Your stories so far seem to be set mostly in the past. Is that because of your interest in history and your job as an archivist? Are you planning to write stories that are set in modern times?
Yes, I do want to write stories set in modern times. I would like to do stories like Dead Man's Gold but with modern immigrants from China and Taiwan. They are another wave of immigrants. They face different difficulties and so once again you have encounters and confrontations between new comers and the existing society. I set most of my stories in the past because I want to stake a claim on this country's history. Because of the new waves of immigrants, people tend to think that all Chinese are new immigrants, who come to take advantage of the great social security system. I wanted to bring attention to the fact that the Chinese have been here 150 years, which is longer than most people, and everybody should know about it. In the end my stories are not only about Chinese Canadians, they're about Canadians, about Canada.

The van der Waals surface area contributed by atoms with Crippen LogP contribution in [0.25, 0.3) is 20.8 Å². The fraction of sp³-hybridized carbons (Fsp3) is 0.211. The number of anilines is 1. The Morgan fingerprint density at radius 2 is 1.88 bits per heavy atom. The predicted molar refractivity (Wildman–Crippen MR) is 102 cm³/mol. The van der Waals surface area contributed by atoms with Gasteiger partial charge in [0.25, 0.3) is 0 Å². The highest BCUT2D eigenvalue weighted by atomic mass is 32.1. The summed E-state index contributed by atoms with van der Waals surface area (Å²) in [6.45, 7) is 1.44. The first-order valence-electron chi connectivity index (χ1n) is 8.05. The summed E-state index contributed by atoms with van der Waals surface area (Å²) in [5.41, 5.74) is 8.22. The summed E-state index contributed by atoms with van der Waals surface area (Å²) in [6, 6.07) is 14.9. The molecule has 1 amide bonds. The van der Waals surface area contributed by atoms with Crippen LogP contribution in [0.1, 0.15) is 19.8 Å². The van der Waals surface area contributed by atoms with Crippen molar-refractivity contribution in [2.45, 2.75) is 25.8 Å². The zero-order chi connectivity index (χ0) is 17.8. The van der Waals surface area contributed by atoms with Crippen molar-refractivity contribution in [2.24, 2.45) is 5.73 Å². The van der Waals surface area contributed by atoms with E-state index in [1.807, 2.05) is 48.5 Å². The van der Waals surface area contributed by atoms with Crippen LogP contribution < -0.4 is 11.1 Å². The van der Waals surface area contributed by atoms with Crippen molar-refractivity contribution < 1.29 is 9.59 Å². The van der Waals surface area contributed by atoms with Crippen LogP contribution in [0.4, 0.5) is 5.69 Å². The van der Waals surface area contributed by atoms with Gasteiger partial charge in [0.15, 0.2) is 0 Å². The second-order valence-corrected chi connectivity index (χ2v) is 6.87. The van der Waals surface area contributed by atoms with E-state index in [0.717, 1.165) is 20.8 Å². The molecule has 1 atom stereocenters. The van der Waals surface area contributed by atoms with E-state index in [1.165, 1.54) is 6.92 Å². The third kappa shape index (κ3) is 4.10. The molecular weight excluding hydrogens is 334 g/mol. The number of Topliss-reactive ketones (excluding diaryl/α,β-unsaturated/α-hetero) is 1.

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More about Paul Yee:
Take a look at Paul's bibliography and list of awards on the Canadian Children's Book Centre website, or f
ind a collection of sites dedicated to his work on the open directory.

Listen to an excerpt from Ghost Train read by Paul himself at the 1996 Governor General Award Gala Reading, or read reviews of his books published by Canadian Materials, A Reviewing Journal of Canadian Materials for Young People.


Dead Man's Gold was a 2002 Kiriyama Prize Notable Book. Browse through the list of Fiction Notable Books on our sister site...